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Authors by the dozen

"Authors by the dozen" Continued...

Issue: "Summer Books 2002," July 7, 2002

William Murchison is one of America's most celebrated conservative columnists. A longtime staple of the Dallas Morning News, he writes a syndicated column, and the latest of his three books is There's More to Life Than Politics (Spence).

Q: American newspapers tend to be consistently more liberal than the rest of society, even their own readers. Why do you think this happens?
A: The quest for mindless, mushy respectability is all-consuming. Liberalism, for some damnable reason, probably abutting the "niceness" and compassion it supposedly embodies, remains our "respectable" creed.

Q: Do you think America's political culture has influenced Christians?
A: Most unbecomingly it has sucked Christians into its vortex, causing many to set more store by Rush Limbaugh and Bill O'Reilly than by St. Paul.

Q: Are you as interested in politics as you were years ago? Why or why not?
A: Less so. Concerning politics itself: Plus c'est change, plus c'est le meme chose; meaning, we don't never get saved by them fellers, do we?

Q: You say you like to cite the text, "Put not your trust in princes" (Psalm 146:3). How come?
A: Politicians, bless 'em, aren't any worse than the rest of us fallen humans. Neither are they any better. That's the problem.

Q: Why do you think Christians and conservatives often complain about the mainstream media, but less regularly work to change it?
A: If you ever figure it out, tell me, and I'll win the Pulitzer Prize for explaining one of the prime sources of conservative/Christian fecklessness in our time.

Michael Medved is one of America's top family-oriented pop-culture critics. His 1993 Hollywood vs. America invigorated the debate over values in entertainment. He remains a prominent film critic and hosts a weekday radio talk show.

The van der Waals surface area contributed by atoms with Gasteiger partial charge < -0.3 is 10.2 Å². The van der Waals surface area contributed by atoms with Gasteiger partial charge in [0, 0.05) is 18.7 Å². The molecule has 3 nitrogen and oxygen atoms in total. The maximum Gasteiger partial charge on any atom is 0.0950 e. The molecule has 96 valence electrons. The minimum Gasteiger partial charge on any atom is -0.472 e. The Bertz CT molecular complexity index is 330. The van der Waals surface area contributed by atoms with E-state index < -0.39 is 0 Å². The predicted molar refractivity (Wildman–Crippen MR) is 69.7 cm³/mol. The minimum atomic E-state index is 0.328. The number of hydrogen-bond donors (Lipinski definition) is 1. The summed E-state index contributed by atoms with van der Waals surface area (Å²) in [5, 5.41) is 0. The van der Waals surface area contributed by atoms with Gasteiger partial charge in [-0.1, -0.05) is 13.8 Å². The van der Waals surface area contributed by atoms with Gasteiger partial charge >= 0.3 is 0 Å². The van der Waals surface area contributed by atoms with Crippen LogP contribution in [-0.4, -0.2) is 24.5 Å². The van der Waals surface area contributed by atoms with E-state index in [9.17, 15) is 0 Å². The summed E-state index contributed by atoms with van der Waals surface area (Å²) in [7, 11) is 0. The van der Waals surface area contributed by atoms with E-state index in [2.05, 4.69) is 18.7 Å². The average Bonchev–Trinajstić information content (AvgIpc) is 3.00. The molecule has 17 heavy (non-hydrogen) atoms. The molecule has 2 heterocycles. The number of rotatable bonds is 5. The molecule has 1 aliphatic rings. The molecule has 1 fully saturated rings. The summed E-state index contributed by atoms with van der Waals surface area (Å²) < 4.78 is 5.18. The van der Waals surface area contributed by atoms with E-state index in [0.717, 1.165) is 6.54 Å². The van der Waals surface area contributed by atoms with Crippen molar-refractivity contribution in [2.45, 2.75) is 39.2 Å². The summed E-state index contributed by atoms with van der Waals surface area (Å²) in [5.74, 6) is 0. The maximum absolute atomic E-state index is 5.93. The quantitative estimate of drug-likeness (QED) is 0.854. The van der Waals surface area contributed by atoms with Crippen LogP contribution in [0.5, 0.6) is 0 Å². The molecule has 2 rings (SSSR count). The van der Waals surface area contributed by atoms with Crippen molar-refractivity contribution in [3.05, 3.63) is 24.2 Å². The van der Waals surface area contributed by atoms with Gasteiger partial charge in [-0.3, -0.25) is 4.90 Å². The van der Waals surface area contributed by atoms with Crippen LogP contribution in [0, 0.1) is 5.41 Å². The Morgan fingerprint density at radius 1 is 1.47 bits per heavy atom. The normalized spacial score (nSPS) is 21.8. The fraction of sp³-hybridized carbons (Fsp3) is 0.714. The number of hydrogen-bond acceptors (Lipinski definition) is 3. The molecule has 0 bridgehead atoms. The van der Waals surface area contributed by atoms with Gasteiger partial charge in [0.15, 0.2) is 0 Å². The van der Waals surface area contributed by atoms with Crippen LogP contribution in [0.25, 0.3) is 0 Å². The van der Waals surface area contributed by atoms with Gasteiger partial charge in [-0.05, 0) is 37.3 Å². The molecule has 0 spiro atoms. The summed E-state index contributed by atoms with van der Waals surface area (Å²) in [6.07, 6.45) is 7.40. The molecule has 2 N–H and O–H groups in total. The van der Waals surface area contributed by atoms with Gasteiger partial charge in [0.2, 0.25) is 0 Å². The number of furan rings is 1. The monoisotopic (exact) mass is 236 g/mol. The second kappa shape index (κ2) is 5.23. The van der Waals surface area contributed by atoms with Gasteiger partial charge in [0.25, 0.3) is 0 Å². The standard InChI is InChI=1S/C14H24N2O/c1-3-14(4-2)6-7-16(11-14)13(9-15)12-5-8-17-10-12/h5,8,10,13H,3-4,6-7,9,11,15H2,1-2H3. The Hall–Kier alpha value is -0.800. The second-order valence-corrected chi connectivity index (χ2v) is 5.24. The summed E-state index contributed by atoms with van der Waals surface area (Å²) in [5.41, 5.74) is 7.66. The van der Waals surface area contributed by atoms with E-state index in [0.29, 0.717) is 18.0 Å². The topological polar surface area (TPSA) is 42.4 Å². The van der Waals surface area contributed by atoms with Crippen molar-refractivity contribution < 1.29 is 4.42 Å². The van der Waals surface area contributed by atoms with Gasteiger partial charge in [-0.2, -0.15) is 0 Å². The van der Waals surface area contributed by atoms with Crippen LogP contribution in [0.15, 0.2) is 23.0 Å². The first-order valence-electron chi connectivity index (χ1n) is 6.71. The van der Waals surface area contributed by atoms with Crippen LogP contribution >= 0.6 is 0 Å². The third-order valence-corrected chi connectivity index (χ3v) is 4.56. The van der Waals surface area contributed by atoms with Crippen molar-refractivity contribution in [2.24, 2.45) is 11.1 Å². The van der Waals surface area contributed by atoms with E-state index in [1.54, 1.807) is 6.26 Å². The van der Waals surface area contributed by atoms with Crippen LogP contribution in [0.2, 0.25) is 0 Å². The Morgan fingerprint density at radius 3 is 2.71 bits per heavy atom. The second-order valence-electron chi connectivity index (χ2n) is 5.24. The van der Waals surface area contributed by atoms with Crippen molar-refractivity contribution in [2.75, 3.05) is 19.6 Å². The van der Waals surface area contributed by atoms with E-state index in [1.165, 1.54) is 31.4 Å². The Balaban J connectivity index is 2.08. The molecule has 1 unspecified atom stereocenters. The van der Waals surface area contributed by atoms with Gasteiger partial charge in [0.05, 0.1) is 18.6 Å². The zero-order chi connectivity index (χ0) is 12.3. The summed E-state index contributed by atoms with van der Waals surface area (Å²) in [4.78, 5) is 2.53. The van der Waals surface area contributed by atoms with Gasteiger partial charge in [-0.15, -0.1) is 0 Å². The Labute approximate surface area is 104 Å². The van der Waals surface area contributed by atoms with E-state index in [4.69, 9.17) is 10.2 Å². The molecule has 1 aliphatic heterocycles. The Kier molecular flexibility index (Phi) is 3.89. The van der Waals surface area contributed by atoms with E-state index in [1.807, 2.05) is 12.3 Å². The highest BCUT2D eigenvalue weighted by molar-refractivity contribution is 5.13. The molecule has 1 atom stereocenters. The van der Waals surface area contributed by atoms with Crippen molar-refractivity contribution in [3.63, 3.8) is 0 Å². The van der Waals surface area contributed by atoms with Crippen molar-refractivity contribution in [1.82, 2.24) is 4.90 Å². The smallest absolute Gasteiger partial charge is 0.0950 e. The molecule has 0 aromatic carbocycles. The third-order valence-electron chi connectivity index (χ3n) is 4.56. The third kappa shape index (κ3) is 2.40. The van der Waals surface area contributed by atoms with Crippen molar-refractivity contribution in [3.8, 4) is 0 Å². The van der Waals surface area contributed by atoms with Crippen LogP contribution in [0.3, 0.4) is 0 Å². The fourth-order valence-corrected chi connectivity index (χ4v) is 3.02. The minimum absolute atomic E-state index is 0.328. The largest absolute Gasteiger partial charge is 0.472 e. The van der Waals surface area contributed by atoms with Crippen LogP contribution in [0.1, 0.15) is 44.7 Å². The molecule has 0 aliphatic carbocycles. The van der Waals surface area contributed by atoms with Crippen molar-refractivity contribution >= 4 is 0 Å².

Q: Now that Hollywood has had time to digest 9/11, do you think we'll see more patriotic fare in theaters?
A: We already have. What's interesting about that is that many movies that were already in the pipeline before 9/11 seem to address the changed atmosphere after the catastrophe. I'm thinking of movies like We Were Soldiers, Behind Enemy Lines, Black Hawk Down, and other nakedly pro-military movies. Those films were all virtually finished before 9/11, but I think their critical acceptance and general popularity were enhanced because they came out after the attacks.

Q: Your Saving Childhood book talks at length about how American culture drains the healthy innocence from youth. What can parents to do to better protect and support their kids?
A: Very simply: They can remove or at least limit access to television. That's the main thing. It's amazing that most American families give their kids a TV set in the bedroom. That's crazy, dysfunctional, destructive, altogether inappropriate; there's no reason any American child should have a TV in the bedroom, thereby removing any effective parental influence on what he watches.

Q: Many conservatives are so fed up with pop culture's decadence that they all but give up TV, movies, and other entertainment. Do you think this rejection is healthy?
A: I think what's healthy is substituting some of Hollywood's timeless triumphs for the trash of today. The DVD and video revolutions have made available to everyone some of the real glories of American pop culture. There's no reason at all to watch Moulin Rouge, which is decadent junk, when you can enjoy a DVD or a video of Guys and Dolls or The Sound of Music or Carousel or My Fair Lady, just to name a few musical examples.

David Wells has fired up discussion of Christianity, theology, and culture with 15 books, including No Place for Truth and God in the Wasteland. He is the Andrew Mutch Distinguished Professor of Historical and Systematic Theology at Gordon-Conwell Theological Seminary.

Q: Since No Place for Truth came out, have you seen evangelicals restoring their core beliefs, moral vision, and worldview? Why or why not?
A: There are pockets of hope but the larger picture is not encouraging. A recent study by George Barna on boomers illustrates the main problem. In recent years, boomers have been opposed to organized religion but now make up half of the born-again population. What happened? They are consumers, Barna says, and we offered them a deal they could not turn down. For a one-time admission of weakness and failure they got eternal peace with God. That was the deal. They took it and went on with their lives as before. The result is that there is no significant difference between the way born-againers live at an ethical level as compared with those who are nonreligious.

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